Rose Jeter, Homestead’s sales and marketing manager, also prepares our group a makeshift milk flight showcasing the creamery’s fresh flavors fashioned at the neighboring production facility. On the docket are a rich chocolate, fresh strawberry, saccharine creamsicle, creamy Cowpuccino and the unexpected Golden Milk, which comes with a bright yellow turmeric pour. Though out-of-the-box, Homestead’s Golden Milk won Best New Beverage at the 2018 Virginia Agriculture’s Food & Beverage Expo. Jeter explains that all of the sampled flavors, in addition to an A2 milk, whole milk, eggnog, custard and array of ice creams and butters, are available at grocers throughout the coast.

Franklin County Distilleries

After Homestead, I leave milk for moonshine and pay a visit to Franklin County Distilleries to sample a flight of their locally crafted spirits. The Boones Mill facility is the first legal distillery in Franklin County since Prohibition and is led by longtime moonshine enthusiast and head distiller Andy Lumsden. The Franklin County native gets creative with his liquor-laced pours as he crafts moonshine slushies, fruit infusions, jolly shots and a host of cocktails like a Bloody Moonshine, Andy’s Apple Pie and Franklin Sweet Tea.

The setting sun sends me back to Roanoke for a delicious, four-course spread at Fortunato. The swanky Italian eatery specializes in wood-fired pizzas, cheese-filled pastas and traditional Italian desserts.

 

Day 4: Learning the Ropes

My final day in Virginia’s Blue Ridge is filled with cultural exploration. The day kicks off with breakfast at one of the region’s oldest and most beloved diners, The Roanoker Restaurant, and is followed by tours of downtown’s Taubman Museum of Art and bustling Center in the Square. The Taubman is rich in regional and international art, featuring upwards of 15 rotating exhibits. Center in the Square is the go-to entertainment space for families as its multi-level facility hosts five nonprofit organizations including museums, a theater and an interactive STARCADE.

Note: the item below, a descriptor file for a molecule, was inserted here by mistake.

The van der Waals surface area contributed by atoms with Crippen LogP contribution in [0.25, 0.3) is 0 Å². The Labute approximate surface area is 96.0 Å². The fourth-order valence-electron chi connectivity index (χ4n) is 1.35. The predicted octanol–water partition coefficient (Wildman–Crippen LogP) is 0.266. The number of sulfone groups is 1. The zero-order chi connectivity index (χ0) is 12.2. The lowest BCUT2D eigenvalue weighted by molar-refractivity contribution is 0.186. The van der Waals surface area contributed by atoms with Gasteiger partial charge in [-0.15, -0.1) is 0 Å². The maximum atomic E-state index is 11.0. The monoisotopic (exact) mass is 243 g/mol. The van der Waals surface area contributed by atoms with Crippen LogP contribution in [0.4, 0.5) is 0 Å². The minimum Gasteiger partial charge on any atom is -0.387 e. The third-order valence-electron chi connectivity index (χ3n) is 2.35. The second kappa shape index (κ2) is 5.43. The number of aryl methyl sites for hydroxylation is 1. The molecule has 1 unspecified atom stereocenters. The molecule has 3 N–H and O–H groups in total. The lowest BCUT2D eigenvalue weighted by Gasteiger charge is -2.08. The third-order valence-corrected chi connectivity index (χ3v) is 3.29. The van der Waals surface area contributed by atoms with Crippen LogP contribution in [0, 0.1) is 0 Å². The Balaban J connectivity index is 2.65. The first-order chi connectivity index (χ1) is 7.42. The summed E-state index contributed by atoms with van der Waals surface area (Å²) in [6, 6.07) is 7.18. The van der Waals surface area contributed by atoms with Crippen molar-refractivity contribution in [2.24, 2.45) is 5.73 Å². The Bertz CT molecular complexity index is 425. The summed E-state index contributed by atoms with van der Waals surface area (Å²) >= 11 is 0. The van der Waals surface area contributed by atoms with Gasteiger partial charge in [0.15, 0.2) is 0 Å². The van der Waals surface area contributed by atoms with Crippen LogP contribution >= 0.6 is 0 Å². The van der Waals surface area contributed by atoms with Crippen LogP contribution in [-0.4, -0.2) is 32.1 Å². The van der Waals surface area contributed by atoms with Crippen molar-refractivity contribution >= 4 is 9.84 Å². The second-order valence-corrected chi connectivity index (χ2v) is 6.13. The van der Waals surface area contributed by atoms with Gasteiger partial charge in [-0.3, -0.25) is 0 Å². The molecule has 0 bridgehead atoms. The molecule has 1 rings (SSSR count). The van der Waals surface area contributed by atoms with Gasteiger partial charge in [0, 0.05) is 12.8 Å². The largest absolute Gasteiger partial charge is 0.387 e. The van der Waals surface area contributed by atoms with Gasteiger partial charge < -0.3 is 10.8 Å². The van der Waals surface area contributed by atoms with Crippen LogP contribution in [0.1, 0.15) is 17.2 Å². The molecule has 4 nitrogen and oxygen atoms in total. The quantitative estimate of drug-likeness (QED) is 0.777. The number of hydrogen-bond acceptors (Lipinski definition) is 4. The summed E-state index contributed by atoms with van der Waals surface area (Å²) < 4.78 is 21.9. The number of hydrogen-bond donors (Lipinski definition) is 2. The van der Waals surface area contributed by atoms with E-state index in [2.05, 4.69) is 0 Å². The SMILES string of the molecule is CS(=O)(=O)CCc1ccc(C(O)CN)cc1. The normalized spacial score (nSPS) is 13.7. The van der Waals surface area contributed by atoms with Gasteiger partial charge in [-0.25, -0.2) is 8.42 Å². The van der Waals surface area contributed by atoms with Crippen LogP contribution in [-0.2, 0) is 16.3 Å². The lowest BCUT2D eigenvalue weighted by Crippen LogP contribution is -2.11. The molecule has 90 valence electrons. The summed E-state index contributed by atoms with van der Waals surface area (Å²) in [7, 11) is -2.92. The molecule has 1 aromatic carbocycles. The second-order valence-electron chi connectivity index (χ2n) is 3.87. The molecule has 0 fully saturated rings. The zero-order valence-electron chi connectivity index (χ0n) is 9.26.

ziplining

The latter half of the day is spent at the recently opened Explore Park. A must for adrenaline junkies, the space, operated by Roanoke County Parks, Recreation and Tourism, is home to an 18-hole disc golf course, hiking trails, primitive campsites, horseback riding and the popular Treetop Quest, a challenging obstacle and zipline course with four distinct experience levels. The prominent outdoor attraction expanded with the addition of Twin Creeks Brewery Company and an onsite restaurant. (I highly recommend visiting in autumn to witness the region’s stunning fall foliage—leaf peeping is, after all, a long-standing Blue Ridge tradition.)

Before I draw the curtain on my mountain getaway, I search for one more taste of the region. I find this in flaky crabcakes and buttery mashed potatoes at Billy’s and a colorful flight at Big Lick Brewing Company, a premier nightlife destination in Roanoke’s West Station neighborhood.

Virginia’s Blue Ridge surprised me in more ways than one. It’s a region, that despite boasting some of the most striking landscapes, diverse cuisine and exceptional outdoor adventures on the coast, presents itself with humility and authenticity. Four days in the mountains, and I feel as though I’ve just scratched the surface of this flourishing community. Until next time, Blue Ridge!

 

Even More Blue Ridge Ideas

Day 1 alternative—Grab a bike and visit Starr Hill Pilot Brewery and Side Stage by way of Roanoke Valley Greenway Trail

Day 2 alternative—Marvel at the cascading waterfall at Roaring Run in George Washington & Thomas Jefferson National Forests

Day 3 alternative—Explore the seven miles of trails at Waid Recreation Area

Day 4 alternative—Enjoy a scenic drive along the esteemed Blue Ridge Parkway

Written By

Grace Silipigni